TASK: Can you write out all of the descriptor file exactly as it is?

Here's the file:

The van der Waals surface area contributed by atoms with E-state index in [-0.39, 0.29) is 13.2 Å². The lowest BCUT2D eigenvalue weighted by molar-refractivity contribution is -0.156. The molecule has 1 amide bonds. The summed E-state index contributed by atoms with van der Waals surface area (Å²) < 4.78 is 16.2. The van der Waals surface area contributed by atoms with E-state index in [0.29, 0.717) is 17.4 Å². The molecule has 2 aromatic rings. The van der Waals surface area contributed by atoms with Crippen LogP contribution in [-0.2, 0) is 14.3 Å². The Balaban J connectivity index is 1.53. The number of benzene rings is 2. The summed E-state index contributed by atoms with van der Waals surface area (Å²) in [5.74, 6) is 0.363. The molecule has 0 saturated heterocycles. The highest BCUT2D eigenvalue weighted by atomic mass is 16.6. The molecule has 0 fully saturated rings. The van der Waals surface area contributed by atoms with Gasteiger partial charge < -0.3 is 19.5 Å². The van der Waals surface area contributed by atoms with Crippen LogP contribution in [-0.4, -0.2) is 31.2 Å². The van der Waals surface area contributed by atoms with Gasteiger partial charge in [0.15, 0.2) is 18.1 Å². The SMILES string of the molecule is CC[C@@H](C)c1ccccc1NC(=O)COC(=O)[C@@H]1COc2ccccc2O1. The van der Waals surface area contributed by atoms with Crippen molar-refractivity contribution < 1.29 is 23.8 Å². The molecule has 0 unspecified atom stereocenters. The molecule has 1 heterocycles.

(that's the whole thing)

The van der Waals surface area contributed by atoms with E-state index in [-0.39, 0.29) is 13.2 Å². The lowest BCUT2D eigenvalue weighted by molar-refractivity contribution is -0.156. The molecule has 1 amide bonds. The summed E-state index contributed by atoms with van der Waals surface area (Å²) < 4.78 is 16.2. The van der Waals surface area contributed by atoms with E-state index in [0.29, 0.717) is 17.4 Å². The molecule has 2 aromatic rings. The van der Waals surface area contributed by atoms with Crippen LogP contribution in [-0.2, 0) is 14.3 Å². The Balaban J connectivity index is 1.53. The number of benzene rings is 2. The summed E-state index contributed by atoms with van der Waals surface area (Å²) in [5.74, 6) is 0.363. The molecule has 0 saturated heterocycles. The highest BCUT2D eigenvalue weighted by atomic mass is 16.6. The molecule has 0 fully saturated rings. The van der Waals surface area contributed by atoms with Gasteiger partial charge < -0.3 is 19.5 Å². The van der Waals surface area contributed by atoms with Crippen LogP contribution in [-0.4, -0.2) is 31.2 Å². The van der Waals surface area contributed by atoms with Gasteiger partial charge in [0.15, 0.2) is 18.1 Å². The SMILES string of the molecule is CC[C@@H](C)c1ccccc1NC(=O)COC(=O)[C@@H]1COc2ccccc2O1. The van der Waals surface area contributed by atoms with Crippen molar-refractivity contribution < 1.29 is 23.8 Å². The molecule has 0 unspecified atom stereocenters. The molecule has 1 heterocycles.